Strong Indy Weekly Roundup – 12/3/2018

  1. A new infill project appears to be cleared for the go ahead at the corner of Vermont & Pennsylvania, formerly the Essex Hotel.
  2. The City-County Council and ParkIndy are exploring adjustments to Downtown Indy’s on-street parking strategy (IndyStar).
  3. Indianapolis has seen a terrifying increase in hit-and-run deaths as motorists kill pedestrians/bicyclists and leave them to die (Fox59).
  4. Groups like Bike Indianapolis are looking to change policy to make Indy’s streets safer for vulnerable users (WISH-TV).
  5. There’s still time to donate to CNU-Midwest and help support organizations like us!
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Strong Indy Weekly Update

Apologies for the delay! Here’s this week’s Strong Indy update:

  1. Strong Indy Pub Night is this Thursday! Join us for informal discussion on urbanism, transportation, and land use at the Mayfair Taproom – 6:30 PM. The Taproom is family-friendly!
  2. Bike Indianapolis is hosting the annual Tweed Ride this Saturday! Get your tickets here.
  3. Six pedestrians were killed in Indianapolis in just three weeks as Indy’s street safety crisis continues.
  4. IndyGo, Marian University, and Indy Reads are hosting “Stories of Indianapolis Transit” to tell the story of how transit connects communities, literally and figuratively. Sign ups for the event is now open.
  5. Urban Design in the Indianapolis Business Journal: There’s too much parking! 
  6. Metropolitan Indianapolis Board of Realtors: Metro Indy isn’t building enough townhomes, duplexes, and apartments to meet demand. This is a signal that legalization of transit-oriented development and higher-densities are needed.
  7. Comments are now closed, but you can still review the plans for the Marion County Land Use Plan, Indy Moves, and Pedal Indy (the bike plan update).
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Land Use Part II – Building Places We Love and Place That Love Us Back

In the first installment of this series, we discussed neighborhood identity. However, it is paramount to clarify what this means. What is neighborhood identity and why does it come about? Neighborhood identity is more than just a name. It’s a sense of pride in a neighborhood and a sense of communal responsibility. Indianapolis once had that, but much of it was destroyed with shifts in federal housing and transportation policy, urban renewal, and race-based local land use practices.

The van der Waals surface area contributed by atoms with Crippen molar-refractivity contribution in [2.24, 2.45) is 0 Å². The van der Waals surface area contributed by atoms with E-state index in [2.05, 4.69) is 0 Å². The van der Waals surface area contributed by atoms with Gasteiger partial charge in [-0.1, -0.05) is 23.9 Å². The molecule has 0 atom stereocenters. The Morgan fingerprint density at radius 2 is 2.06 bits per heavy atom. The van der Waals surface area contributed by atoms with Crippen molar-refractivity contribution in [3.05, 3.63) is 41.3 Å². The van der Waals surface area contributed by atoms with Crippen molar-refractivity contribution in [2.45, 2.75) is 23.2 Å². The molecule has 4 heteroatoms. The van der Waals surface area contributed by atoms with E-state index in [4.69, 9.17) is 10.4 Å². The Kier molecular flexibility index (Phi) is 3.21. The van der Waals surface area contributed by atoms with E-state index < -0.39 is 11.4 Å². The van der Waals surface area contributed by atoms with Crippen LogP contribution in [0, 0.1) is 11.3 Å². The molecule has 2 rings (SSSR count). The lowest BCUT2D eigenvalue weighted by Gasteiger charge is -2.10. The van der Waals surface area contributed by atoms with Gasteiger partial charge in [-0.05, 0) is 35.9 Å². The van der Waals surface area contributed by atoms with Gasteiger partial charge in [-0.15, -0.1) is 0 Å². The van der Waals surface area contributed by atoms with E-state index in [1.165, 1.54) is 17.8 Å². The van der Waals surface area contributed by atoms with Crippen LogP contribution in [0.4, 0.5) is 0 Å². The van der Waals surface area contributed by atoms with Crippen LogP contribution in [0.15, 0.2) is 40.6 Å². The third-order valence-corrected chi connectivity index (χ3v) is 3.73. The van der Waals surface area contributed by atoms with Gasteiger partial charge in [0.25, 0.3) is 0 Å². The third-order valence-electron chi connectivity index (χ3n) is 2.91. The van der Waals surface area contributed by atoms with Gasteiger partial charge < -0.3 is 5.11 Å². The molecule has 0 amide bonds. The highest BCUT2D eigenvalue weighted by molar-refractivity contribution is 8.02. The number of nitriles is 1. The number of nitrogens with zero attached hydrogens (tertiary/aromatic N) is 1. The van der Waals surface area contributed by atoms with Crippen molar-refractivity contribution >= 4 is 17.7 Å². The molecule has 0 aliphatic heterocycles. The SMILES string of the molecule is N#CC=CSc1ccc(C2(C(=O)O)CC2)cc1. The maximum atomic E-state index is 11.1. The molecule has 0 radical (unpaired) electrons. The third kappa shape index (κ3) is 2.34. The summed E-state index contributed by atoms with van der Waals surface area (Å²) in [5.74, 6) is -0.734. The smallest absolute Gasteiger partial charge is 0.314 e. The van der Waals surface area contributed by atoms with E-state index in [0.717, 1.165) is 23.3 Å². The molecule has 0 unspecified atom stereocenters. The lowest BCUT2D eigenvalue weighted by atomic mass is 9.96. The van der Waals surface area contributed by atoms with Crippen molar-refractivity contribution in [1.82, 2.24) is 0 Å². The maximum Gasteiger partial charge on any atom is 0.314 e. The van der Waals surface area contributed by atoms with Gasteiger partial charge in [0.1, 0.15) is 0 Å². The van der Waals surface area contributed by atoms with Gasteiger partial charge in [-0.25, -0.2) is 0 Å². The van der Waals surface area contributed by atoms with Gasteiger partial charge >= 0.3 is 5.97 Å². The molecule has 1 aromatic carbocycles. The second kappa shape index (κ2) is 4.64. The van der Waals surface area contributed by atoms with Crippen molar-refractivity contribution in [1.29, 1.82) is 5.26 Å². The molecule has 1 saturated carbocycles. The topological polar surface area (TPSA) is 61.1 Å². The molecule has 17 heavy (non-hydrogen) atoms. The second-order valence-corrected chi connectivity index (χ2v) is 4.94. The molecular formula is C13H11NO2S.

Indianapolis – 1941

Indianapolis – 1962

Indianapolis – 1972

Prior to 1972, Indianapolis a numerous, dense communities which fostered strong neighborhood identities. Residents of the communities had immense pride in where they lived, whether they were renters or homeowners. However, which the shifts in policy and white flight, the populations of these neighborhoods were gutted and that sense of identity was lost.

No more is this more apparent than in the neighborhood of Brightwood. Station Street was the neighborhood village’s Main Street. There were shops on the ground floors, housing above, theatres, restaurants, and goods stores to meet the neighborhood’s needs. The primary street was a gathering space for the residents; a place where they could meet their other neighbors, network, support one another, and, at time, celebrate themselves. With the arrival of I-70 in the late 1960s-1970s, a large swath of the population was forcibly displaced and the northern side of the neighborhood was cut off from the southern side. The population shriveled and the neighborhood quickly spiraled into an unstoppable decline. Today, the neighborhood’s residents continue to grapple with the loss of a support network, a lack of a common gathering space, and totally lacking resources within walking distance like the neighborhood once provided. The neighborhood is bordered by overbuilt streets with minimal sidewalks, is chock full of vacant lots and homes, and land use has shifted to favor industrial developments and storage on what was the Main Street.

At Left: Martindale – Brightwood in 1940. At Right – The same location photographed in 2017.